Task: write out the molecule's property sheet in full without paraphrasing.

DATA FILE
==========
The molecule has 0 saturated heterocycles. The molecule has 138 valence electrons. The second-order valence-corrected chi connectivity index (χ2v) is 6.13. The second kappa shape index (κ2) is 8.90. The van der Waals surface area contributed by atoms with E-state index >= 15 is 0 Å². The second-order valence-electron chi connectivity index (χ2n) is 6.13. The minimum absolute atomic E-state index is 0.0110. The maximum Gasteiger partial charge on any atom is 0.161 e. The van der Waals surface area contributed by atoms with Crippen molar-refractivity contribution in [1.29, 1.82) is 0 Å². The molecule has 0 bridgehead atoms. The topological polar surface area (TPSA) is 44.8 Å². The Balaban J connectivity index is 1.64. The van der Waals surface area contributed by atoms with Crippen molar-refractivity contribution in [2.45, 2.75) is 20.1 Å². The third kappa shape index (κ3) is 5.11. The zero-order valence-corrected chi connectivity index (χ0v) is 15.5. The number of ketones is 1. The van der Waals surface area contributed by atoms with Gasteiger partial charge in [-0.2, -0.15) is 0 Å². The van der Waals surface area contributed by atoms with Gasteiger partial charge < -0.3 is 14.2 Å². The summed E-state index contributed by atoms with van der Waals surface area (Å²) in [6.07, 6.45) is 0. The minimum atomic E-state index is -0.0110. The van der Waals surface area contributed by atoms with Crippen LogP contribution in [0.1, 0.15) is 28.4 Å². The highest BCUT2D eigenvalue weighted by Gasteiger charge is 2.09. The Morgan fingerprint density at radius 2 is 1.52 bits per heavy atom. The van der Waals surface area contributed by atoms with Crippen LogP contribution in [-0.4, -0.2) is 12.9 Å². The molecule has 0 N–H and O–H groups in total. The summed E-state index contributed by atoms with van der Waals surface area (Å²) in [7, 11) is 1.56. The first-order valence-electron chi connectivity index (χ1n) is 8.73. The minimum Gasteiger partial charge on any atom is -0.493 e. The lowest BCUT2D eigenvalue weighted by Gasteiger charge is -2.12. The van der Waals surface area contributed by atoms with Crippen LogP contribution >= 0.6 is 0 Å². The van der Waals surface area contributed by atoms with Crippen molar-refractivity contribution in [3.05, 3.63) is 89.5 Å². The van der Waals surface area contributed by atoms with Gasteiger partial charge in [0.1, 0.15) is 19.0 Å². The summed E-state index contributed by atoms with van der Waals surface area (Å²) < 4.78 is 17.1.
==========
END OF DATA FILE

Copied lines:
The molecule has 0 saturated heterocycles. The molecule has 138 valence electrons. The second-order valence-corrected chi connectivity index (χ2v) is 6.13. The second kappa shape index (κ2) is 8.90. The van der Waals surface area contributed by atoms with E-state index >= 15 is 0 Å². The second-order valence-electron chi connectivity index (χ2n) is 6.13. The minimum absolute atomic E-state index is 0.0110. The maximum Gasteiger partial charge on any atom is 0.161 e. The van der Waals surface area contributed by atoms with Crippen molar-refractivity contribution in [1.29, 1.82) is 0 Å². The molecule has 0 bridgehead atoms. The topological polar surface area (TPSA) is 44.8 Å². The Balaban J connectivity index is 1.64. The van der Waals surface area contributed by atoms with Crippen molar-refractivity contribution in [2.45, 2.75) is 20.1 Å². The third kappa shape index (κ3) is 5.11. The zero-order valence-corrected chi connectivity index (χ0v) is 15.5. The number of ketones is 1. The van der Waals surface area contributed by atoms with Gasteiger partial charge in [-0.2, -0.15) is 0 Å². The van der Waals surface area contributed by atoms with Gasteiger partial charge < -0.3 is 14.2 Å². The summed E-state index contributed by atoms with van der Waals surface area (Å²) in [6.07, 6.45) is 0. The minimum atomic E-state index is -0.0110. The van der Waals surface area contributed by atoms with Crippen LogP contribution in [0.1, 0.15) is 28.4 Å². The highest BCUT2D eigenvalue weighted by Gasteiger charge is 2.09. The Morgan fingerprint density at radius 2 is 1.52 bits per heavy atom. The van der Waals surface area contributed by atoms with Crippen LogP contribution in [-0.4, -0.2) is 12.9 Å². The molecule has 0 N–H and O–H groups in total. The summed E-state index contributed by atoms with van der Waals surface area (Å²) in [7, 11) is 1.56. The first-order valence-electron chi connectivity index (χ1n) is 8.73. The minimum Gasteiger partial charge on any atom is -0.493 e. The lowest BCUT2D eigenvalue weighted by Gasteiger charge is -2.12. The van der Waals surface area contributed by atoms with Crippen LogP contribution >= 0.6 is 0 Å². The van der Waals surface area contributed by atoms with Crippen molar-refractivity contribution in [3.05, 3.63) is 89.5 Å². The van der Waals surface area contributed by atoms with Gasteiger partial charge in [0.1, 0.15) is 19.0 Å². The summed E-state index contributed by atoms with van der Waals surface area (Å²) < 4.78 is 17.1.